kw: biblical interpretation, faith
The following is a summary of remarks I made a few days ago in a church meeting.
Imagine you are a Hebrew in the desert encampment with Moses, some 3,500 years ago. You happen to awaken in the middle of the night, step outside the tent, and make your way to the latrine area just outside camp to relieve yourself. Looking back toward the center of the camp, you see the fiery pillar in the sky that shows God's guidance. In the morning, after gathering your daily ration of manna, you glance upward again when you hear a rising sound of people speaking and moving about. The cloud that shows God's guidance by day has lifted. Everyone knows it is time to pack up and move out. You finish eating, store the rest of the manna for preparing later, and help your family pack up the tent and your belongings. The cloud will show the way to the next encampment.
This was a portion of daily life for the Hebrews for a long generation; the Bible tells us, 38 years. During that time, clothing, tents, and materials in general didn't wear out. Sandals or shoes did not need repair. People didn't fall sick until they were old and ready to die, or if they committed one of a long list of sins that are now detailed in the book of Leviticus.
Yes, people did sin. They did so in large numbers. The book of Numbers, in particular, tells story after story of these people, who lived in the presence of frequent miracles, including their daily manna and the guiding pillars of cloud and fire. At every opportunity, many of them committed idolatry and other awful sins (we are not talking about arguing with a spouse or getting into a fistfight here). Those who sinned died or were killed by the bunches, but others took up their perverse ways. They sinned in such numbers and with such intensity that on a few occasions, God spoke to Moses that he "wearied" of the people and desired to extinguish them. Moses would talk Him out of it.
Fourteen centuries later, people had two reactions to seeing and hearing Jesus. Some few believed, and a larger number were offended. At times, Jesus marveled at the level of unbelief. He "went about doing good," and the leaders plotted to kill him. They eventually carried out that plot.
There is a more contemporary example. In the 1930s to the 1960s the "Kentucky Prophet", William M Branham, healed many. I got to know some people who had known him, about 15 years after he died in 1965. He had done amazing things. He could go into a hospital and just about empty it out. A few people, though, he would say, were not going to be healed because their time had come. They would die. He visited South Africa for a time, and at the end of his speaking campaign in Pretoria, the mayor of the city had several trucks driven by his hotel, full of crutches, wheelchairs, and other medical devices discarded by people he had healed. He consistently taught the primacy of Jesus Christ. Yet, the people I met in 1980 had made a strange turn. They were beginning to worship him. Some who are now following his son Joseph are claiming he is an incarnation of God. Many of these people who lived through a generation of miracles—for I think Branham was a genuine prophet—have turned to idolatry.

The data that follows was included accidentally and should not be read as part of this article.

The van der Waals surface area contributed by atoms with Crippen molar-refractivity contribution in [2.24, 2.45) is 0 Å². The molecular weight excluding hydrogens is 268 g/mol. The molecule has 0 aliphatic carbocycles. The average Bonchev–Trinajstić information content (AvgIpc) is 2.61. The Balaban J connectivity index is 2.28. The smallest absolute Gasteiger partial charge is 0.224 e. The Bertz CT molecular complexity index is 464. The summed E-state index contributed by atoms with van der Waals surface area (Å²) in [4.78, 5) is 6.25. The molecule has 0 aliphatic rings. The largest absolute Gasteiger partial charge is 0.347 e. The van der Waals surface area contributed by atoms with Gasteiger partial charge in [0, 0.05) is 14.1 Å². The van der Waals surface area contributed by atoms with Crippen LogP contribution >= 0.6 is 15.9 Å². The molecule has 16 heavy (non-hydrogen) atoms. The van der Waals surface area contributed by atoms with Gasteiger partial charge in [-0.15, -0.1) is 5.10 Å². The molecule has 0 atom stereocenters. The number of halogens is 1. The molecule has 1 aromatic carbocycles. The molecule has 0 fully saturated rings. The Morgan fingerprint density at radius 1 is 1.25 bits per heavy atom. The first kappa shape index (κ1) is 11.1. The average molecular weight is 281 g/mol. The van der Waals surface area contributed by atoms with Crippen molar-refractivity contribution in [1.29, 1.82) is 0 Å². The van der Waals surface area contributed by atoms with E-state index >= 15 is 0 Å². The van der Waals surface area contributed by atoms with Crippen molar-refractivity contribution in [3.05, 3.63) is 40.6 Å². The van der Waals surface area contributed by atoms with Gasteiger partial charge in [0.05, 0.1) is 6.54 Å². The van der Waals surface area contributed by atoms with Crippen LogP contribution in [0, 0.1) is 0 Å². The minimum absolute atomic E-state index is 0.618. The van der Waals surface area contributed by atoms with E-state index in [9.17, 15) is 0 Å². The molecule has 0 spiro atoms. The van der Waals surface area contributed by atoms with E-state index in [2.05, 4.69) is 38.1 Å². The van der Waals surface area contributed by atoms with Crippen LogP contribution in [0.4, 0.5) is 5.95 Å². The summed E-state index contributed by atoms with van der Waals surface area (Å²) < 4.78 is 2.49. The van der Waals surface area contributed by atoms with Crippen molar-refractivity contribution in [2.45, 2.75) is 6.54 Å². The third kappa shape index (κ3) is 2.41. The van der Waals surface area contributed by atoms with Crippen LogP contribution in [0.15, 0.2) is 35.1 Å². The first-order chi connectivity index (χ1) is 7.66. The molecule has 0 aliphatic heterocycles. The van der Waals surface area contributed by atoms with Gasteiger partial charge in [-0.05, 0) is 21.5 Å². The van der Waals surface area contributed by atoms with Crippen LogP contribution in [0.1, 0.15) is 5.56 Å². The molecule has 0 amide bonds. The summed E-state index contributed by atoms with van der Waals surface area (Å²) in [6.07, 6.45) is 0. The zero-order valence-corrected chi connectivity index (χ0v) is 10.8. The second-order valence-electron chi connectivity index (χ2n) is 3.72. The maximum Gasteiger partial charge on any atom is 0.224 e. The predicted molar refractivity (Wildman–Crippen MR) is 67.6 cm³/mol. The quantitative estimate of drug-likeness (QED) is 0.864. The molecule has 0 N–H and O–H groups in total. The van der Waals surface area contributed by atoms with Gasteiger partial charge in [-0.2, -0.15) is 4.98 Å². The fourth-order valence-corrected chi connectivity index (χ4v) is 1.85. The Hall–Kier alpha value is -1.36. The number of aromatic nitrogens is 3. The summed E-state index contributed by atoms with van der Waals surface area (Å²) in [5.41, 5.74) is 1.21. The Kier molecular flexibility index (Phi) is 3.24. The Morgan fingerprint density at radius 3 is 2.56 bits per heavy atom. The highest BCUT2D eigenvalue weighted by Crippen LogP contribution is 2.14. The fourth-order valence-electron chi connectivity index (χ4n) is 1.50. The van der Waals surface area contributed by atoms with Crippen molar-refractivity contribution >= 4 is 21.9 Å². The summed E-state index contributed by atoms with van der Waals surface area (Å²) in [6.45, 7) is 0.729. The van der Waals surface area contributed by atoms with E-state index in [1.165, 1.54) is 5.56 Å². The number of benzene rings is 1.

People say, "Seeing is believing." We have the example of the apostle Thomas, who said, "Unless I see the nail prints in his hands and feet, and put my hand in his side, I will not believe." Jesus confronted Thomas and asked him to probe His wounds. Thomas replied, "My Lord and my God." The Jesus declared, "You have seen and have believed. Blessed are those who do not see, and believe." Jesus knew that Thomases are rare.
In the letter to the Ephesians, Paul prayed that "the eyes of your heart be enlightened." He did not trust our bodily eyes. We have spiritual eyes, and only what they see is reliable. But this kind of sight is hard to come by. You'd think it ought to be easy, because God wants us to see. But, just as He did with Elijah, God may show us the wind and the fire, and if we are willing, we will realize that He is not there. Only then will He come as a quiet voice. Barely detectable. It tests the heart. We want certainty, but He only gives us "today's bread today." We don't know what tomorrow holds, and He isn't about to tell us. He wants us to trust Him, not our checklist, nor some poorly-understood prophecy.
God cares nothing for religion. Religion is a checklist, and you can't follow it faithfully anyway. A properly programmed robot would be more faithful at your religion than you are. God wants a relationship. He wants to answer us directly. Our arrogant claim that we know "what the Bible says" is so much empty words. Jesus said to some, "You search the scriptures, for you think that in them you have eternal life, but you will not come to Me that you might have life." It is good to search the scriptures, but do not forget their Author. Come to Him.